8 Incredible Places You Need to Visit in Southwest USA

Road through the desert in Americas Southwest

They say one trip to the Southwest is never quite enough. For most travelers, the region is a sort of love affair that never really ends. With such a varied landscape to boast about, Southwest USA is home to so many seriously gorgeous destinations that an entire life wouldn’t really be enough to see everything it has to offer.

The Southwest covers some vast distances, so planning to “see it all” in one trip is a tall challenge; it’s the type of family vacation that needs some careful planning between driving distances, booking accommodation far enough in advance (even campgrounds!) and finding suitable activities for kids.

Whenever someone tells me they’re planning a first-timers trip to this fabulous region, I always recommend they start with the main southwest landmarks to get a taste of the area and, then, start plotting their return to a particular state or park as soon as they get home to give each the attention it deserves. 

This post is part of our series discover the USA

8 Places You Need to Visit in Southwest USA

We’re going to take you through the American Southwest highlights, but realistically you could spend weeks exploring each region and state. Get your maps ready and plot your way around Southwest USA with these unmissable nature highlights!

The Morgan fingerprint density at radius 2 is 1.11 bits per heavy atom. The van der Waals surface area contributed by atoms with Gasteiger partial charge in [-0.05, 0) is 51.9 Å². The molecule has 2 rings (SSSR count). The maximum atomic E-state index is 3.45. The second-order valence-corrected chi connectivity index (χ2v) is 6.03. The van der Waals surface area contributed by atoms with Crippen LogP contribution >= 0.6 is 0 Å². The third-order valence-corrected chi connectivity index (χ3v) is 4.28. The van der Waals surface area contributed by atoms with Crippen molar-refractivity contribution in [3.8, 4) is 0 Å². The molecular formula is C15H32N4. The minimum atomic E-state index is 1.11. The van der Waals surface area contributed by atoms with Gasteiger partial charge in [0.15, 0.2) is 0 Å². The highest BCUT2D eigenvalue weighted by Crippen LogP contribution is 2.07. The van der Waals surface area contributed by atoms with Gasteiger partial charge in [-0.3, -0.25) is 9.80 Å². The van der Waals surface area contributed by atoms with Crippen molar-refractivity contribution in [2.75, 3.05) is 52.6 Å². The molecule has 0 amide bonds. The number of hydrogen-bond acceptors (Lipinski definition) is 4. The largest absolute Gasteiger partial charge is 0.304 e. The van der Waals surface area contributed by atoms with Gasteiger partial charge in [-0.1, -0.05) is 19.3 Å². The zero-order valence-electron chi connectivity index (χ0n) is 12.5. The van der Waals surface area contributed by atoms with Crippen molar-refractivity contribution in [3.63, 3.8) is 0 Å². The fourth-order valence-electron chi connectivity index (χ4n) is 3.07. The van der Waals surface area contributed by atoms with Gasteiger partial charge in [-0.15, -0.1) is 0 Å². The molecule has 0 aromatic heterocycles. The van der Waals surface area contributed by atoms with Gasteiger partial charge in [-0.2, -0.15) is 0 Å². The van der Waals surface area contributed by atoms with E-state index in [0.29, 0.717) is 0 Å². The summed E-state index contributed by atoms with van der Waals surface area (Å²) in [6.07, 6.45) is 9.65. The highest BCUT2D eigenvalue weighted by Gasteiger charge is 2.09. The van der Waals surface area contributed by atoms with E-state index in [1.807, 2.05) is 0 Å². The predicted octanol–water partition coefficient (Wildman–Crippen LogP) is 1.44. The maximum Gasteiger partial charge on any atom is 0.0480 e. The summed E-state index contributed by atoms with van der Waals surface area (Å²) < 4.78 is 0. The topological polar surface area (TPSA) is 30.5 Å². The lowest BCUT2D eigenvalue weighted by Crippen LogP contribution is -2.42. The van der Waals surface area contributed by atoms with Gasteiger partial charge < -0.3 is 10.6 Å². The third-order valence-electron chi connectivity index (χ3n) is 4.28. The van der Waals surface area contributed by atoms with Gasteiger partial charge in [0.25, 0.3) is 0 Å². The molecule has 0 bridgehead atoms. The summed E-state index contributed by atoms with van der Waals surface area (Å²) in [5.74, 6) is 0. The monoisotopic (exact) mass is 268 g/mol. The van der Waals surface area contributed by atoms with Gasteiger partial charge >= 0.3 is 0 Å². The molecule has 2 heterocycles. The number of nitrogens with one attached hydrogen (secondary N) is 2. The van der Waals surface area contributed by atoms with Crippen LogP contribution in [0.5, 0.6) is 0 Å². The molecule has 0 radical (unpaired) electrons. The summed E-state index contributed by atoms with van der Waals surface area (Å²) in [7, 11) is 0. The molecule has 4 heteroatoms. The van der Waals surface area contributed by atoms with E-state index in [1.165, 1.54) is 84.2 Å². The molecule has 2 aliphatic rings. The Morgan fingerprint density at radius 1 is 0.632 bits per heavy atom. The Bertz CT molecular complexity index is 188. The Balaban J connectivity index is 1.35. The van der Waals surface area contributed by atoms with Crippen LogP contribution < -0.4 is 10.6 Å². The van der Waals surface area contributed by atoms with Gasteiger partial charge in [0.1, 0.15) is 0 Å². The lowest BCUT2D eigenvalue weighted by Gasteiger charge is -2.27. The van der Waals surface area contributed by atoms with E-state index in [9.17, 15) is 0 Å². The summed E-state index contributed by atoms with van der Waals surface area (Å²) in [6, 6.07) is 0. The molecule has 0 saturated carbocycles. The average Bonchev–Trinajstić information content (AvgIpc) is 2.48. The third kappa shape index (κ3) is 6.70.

Bryce Canyon National Park, Utah

Don’t let its small size fool you: Bryce Canyon is one of the tiniest national parks in Utah and the United States, but it’s got so many amazing things to see and do that a day is barely enough to cover its highlights!

Hoodoos in Bryce Canyon national park

Hoodoos are the icons of Bryce Canyon and one of the most famous landmarks of Utah. The best way to see them is by hiking down the emblematic Queen’s Garden to the Navajo Loop trail. This glorious trail will have you threading your way through narrow rock tunnels, and pine forests, and catching sights of amphitheaters of hoodoos, making every step of the way feel as though you’re walking on a different planet.

If you aren’t exactly into breaking a sweat, though, there are plenty of things to do in Bryce Canyon that don’t involve long hikes. You can see the best of Bryce Canyon by driving down its scenic road, which cuts right through the park and provides viewpoints of the most photogenic vistas in the area. It is also an official International Dark Sky Park, which makes it the ideal spot for stargazing.

Moab, Utah

A trip to Moab will transport you into a sea of red rock canyons stretching into the horizon, sandstone spires piercing the sky, and whacky-looking rock formations towering over the landscape. Put in simple words, a visit to this gem of a region in Utah will make you feel as though you somehow wandered into a Mars-like terrain.

Moan Arches National Park, beautiful arch rock formation

Set in southeastern Utah, Moab brims with wonderful things to do and dozens of places for a scenic drive. From going in search of natural arches at Arches National Park to backpacking the remote Needles District at Canyonlands National Park you could easily spend an entire month in this stunning region of Utah and never have to do the same thing twice.

If you’re looking for more extreme adrenaline activities, you could try sky-diving in Moab or go on a rock-climbing adventure at Dead Horse Point State Park.